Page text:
University Of Tasmania

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Children's text messaging: abbreviations, input methods and links with literacy

journal contribution
posted on 2023-05-17, 06:08 authored by Nenagh KempNenagh Kemp, Bushnell, C
This study investigated the effects of mobile phone text-messaging method (predictive and multi-press) and experience (in texters and non-texters) on children’s textism use and understanding. It also examined popular claims that the use of text-message abbreviations, or textese spelling, is associated with poor literacy skills. A sample of 86 children aged 10 to 12 years read and wrote text messages in conventional English and in textese, and completed tests of spelling, reading, and non-word reading. Children took significantly longer, and made more errors, when reading messages written in textese than in conventional English. Further, they were no faster at writing messages in textese than in conventional English, regardless of texting method or experience. Predictive texters were faster at reading and writing messages than multi-press texters, and texting experience increased writing, but not reading, speed. General spelling and reading scores did not differ significantly with usual texting method. However, better literacy skills were associated with greater textese reading speed and accuracy. These findings add to the growing evidence for a positive relationship between texting proficiency and traditional literacy skills.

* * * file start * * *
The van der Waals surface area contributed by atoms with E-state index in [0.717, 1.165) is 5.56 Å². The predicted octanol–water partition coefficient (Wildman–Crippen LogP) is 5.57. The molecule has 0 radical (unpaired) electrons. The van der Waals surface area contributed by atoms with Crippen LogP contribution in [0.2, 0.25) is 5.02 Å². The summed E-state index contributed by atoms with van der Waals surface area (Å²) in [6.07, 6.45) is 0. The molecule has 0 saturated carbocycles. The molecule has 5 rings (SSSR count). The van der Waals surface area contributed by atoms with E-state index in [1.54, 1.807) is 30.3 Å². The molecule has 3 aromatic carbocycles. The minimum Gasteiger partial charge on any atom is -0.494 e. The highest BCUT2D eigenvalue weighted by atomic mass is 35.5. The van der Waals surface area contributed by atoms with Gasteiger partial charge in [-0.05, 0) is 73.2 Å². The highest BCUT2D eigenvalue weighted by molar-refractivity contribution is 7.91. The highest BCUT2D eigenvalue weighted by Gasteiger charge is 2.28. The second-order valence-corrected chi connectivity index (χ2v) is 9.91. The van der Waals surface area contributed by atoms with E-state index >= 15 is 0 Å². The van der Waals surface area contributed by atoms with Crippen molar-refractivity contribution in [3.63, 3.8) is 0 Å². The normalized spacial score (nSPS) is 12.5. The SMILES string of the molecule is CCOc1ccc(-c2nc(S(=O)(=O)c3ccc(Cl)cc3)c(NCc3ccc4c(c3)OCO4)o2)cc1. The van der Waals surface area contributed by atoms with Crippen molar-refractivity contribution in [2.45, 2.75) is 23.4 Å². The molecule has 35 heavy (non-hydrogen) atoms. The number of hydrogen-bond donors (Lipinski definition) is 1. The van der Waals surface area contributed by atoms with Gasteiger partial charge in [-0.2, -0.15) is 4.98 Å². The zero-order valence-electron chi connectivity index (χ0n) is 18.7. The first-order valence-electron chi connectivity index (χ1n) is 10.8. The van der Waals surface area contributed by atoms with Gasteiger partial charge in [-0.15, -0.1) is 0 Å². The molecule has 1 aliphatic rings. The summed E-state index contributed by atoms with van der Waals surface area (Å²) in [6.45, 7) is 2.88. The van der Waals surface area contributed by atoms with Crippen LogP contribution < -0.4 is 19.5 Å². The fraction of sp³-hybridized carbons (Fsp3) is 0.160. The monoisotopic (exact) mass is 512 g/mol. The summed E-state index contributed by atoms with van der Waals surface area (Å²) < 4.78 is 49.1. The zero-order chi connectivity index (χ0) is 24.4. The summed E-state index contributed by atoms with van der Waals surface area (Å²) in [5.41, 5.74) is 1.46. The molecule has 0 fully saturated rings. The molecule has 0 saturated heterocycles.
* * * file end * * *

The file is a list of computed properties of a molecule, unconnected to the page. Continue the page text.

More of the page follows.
Publication title

Journal of Computer-Assisted Learning








School of Psychological Sciences


Blackwell Publishing Ltd

Place of publication

9600 Garsington Rd, Oxford, England, Oxon, Ox4 2Dg

Rights statement

The definitive published version is available online at:

Repository Status

  • Restricted

Socio-economic Objectives

Learner and learning not elsewhere classified

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